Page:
Finding and keeping employees is a continuing challenge for the insurance industry. An analysis of federal statistics by Ward Benchmarking and the Jacobson Group found employment in insurance in 2022 is up 1.83% over 2021.
While employment is up, the number of job openings is up as well. Jacobson Group CEO Greg Jacobson said at year’s end in 2022, there were 386,000 insurance jobs open.
“Carriers have had a difficult time keeping up with the turnover, primarily as it relates to retirements,” he said. “And then we also (are) seeing more and more employees going to alternative employers.”
Jacobson says all this in spite of the industry spending more money on wages. On average insurers and agencies issued pay hikes of 4% in 2022. In some sectors of the business — the Bureau of Labor Statistics says — wage increases hit 6%.
The 2% difference — Jacobson noted — is accounted for because of people starting jobs at new companies at higher wages.
There’s another issue hurting insurance. Turnover in 2022 was 14.7%. While that’s huge, Jacobson said turnover slowed considerably in the second half of the year when the economy started to get a bit shaky.
By the way, most of the turnover is voluntary and not from layoffs, or firing.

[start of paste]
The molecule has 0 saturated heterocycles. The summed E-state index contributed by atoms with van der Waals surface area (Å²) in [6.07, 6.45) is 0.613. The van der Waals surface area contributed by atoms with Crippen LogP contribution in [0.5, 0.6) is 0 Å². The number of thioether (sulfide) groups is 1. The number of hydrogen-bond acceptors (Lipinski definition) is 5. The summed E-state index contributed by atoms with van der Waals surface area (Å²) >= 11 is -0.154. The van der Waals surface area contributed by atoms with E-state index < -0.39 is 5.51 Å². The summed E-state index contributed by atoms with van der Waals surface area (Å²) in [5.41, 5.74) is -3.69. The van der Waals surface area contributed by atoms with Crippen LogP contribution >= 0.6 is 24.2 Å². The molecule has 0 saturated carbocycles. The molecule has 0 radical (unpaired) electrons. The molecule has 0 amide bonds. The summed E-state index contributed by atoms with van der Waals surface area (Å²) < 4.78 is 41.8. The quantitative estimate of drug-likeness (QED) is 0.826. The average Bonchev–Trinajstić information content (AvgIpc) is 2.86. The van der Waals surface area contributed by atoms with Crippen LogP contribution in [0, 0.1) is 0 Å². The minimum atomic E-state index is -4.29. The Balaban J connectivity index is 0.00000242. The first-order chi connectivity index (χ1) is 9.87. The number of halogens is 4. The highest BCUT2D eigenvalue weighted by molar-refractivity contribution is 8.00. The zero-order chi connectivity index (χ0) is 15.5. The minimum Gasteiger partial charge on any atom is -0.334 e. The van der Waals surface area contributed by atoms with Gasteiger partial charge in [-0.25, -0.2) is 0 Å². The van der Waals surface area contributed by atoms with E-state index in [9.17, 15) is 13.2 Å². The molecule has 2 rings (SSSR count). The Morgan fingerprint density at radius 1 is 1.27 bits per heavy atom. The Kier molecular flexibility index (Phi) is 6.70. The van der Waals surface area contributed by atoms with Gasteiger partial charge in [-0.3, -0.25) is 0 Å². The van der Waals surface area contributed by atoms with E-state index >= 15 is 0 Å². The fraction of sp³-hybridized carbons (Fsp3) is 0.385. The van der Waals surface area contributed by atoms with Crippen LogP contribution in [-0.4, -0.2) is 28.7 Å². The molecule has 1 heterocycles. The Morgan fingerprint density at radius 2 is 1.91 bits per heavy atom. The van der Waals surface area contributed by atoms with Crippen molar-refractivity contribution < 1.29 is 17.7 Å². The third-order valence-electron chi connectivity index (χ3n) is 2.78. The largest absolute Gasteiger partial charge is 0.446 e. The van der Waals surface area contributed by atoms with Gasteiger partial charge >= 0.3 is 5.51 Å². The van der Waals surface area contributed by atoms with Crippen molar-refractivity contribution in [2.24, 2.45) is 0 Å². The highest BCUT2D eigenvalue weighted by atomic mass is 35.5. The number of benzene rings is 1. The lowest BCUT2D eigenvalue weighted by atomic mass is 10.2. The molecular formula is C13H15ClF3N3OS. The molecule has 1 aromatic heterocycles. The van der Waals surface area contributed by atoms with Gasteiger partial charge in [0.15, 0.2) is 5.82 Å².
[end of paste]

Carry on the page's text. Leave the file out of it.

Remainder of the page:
Jeff Rieder of Ward Benchmarking talked a bit about the volatile economy and hiring. He said hiring these days depends on how well a specific company is doing at the time.
“Commercial lines organizations and specialty organizations in particular are expected to see continued growth whereas many of the personal lines companies are getting hit harder with not only the increase in inflation and supply chain issues, but with many states not allowing adequate rate increases to offset that,” Rieder said.
Rieder also pointed out that the pandemic is still hitting life and health companies hard.
As for hiring, the Ward Benchmarking and Jacobson Group study found it’s getting easier to hire good talent. That said, it’s still a challenge to close the deal because a lot of potential workers are holding out for more working from home and better benefits.
One of the things asked most by people considering accepting a job is whether they can work most of the time from home, or is a home-office hybrid in effect. For insurance, Rieder said, it’s a push-pull scenario.
“I think that’s where companies are struggling. How can you build that culture if employees are not actually there to be a part of it,” he said.
The study found:
- Just 4% of insurance companies expect workers to be in the office full time
- 4% of companies say they’re completely virtual
- 72% say they require workers to be in the office at least once a week
Source link: WGLT.org — http://bit.ly/3XPxVMO